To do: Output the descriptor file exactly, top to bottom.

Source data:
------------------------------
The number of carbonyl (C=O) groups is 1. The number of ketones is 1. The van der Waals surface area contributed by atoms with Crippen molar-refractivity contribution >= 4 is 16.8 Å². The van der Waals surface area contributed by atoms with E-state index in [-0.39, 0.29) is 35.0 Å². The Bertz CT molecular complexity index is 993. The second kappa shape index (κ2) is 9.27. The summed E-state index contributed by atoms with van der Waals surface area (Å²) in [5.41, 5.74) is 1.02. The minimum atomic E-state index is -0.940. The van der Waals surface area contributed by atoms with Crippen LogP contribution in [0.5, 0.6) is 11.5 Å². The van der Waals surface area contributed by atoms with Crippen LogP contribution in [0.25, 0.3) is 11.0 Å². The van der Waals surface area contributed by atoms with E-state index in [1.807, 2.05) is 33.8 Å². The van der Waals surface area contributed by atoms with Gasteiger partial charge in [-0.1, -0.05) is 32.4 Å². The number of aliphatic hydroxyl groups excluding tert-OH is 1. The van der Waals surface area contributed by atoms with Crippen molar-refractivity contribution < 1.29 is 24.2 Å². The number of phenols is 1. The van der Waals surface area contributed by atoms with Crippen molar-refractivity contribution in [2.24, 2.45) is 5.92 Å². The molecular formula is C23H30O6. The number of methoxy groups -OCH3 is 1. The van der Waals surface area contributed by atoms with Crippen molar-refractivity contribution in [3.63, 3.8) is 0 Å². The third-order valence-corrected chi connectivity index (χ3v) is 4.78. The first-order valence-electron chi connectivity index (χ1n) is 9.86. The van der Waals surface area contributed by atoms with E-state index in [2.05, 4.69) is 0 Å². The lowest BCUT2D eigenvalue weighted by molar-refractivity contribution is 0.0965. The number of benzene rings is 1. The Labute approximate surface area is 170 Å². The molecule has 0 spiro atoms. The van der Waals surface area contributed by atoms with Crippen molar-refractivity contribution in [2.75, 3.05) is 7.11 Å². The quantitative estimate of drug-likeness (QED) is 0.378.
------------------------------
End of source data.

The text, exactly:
The number of carbonyl (C=O) groups is 1. The number of ketones is 1. The van der Waals surface area contributed by atoms with Crippen molar-refractivity contribution >= 4 is 16.8 Å². The van der Waals surface area contributed by atoms with E-state index in [-0.39, 0.29) is 35.0 Å². The Bertz CT molecular complexity index is 993. The second kappa shape index (κ2) is 9.27. The summed E-state index contributed by atoms with van der Waals surface area (Å²) in [5.41, 5.74) is 1.02. The minimum atomic E-state index is -0.940. The van der Waals surface area contributed by atoms with Crippen LogP contribution in [0.5, 0.6) is 11.5 Å². The van der Waals surface area contributed by atoms with Crippen LogP contribution in [0.25, 0.3) is 11.0 Å². The van der Waals surface area contributed by atoms with E-state index in [1.807, 2.05) is 33.8 Å². The van der Waals surface area contributed by atoms with Gasteiger partial charge in [-0.1, -0.05) is 32.4 Å². The number of aliphatic hydroxyl groups excluding tert-OH is 1. The van der Waals surface area contributed by atoms with Crippen molar-refractivity contribution < 1.29 is 24.2 Å². The number of phenols is 1. The van der Waals surface area contributed by atoms with Crippen molar-refractivity contribution in [2.24, 2.45) is 5.92 Å². The molecular formula is C23H30O6. The number of methoxy groups -OCH3 is 1. The van der Waals surface area contributed by atoms with Crippen molar-refractivity contribution in [3.63, 3.8) is 0 Å². The third-order valence-corrected chi connectivity index (χ3v) is 4.78. The first-order valence-electron chi connectivity index (χ1n) is 9.86. The van der Waals surface area contributed by atoms with E-state index in [2.05, 4.69) is 0 Å². The lowest BCUT2D eigenvalue weighted by molar-refractivity contribution is 0.0965. The number of benzene rings is 1. The Labute approximate surface area is 170 Å². The molecule has 0 spiro atoms. The van der Waals surface area contributed by atoms with Crippen molar-refractivity contribution in [2.75, 3.05) is 7.11 Å². The quantitative estimate of drug-likeness (QED) is 0.378.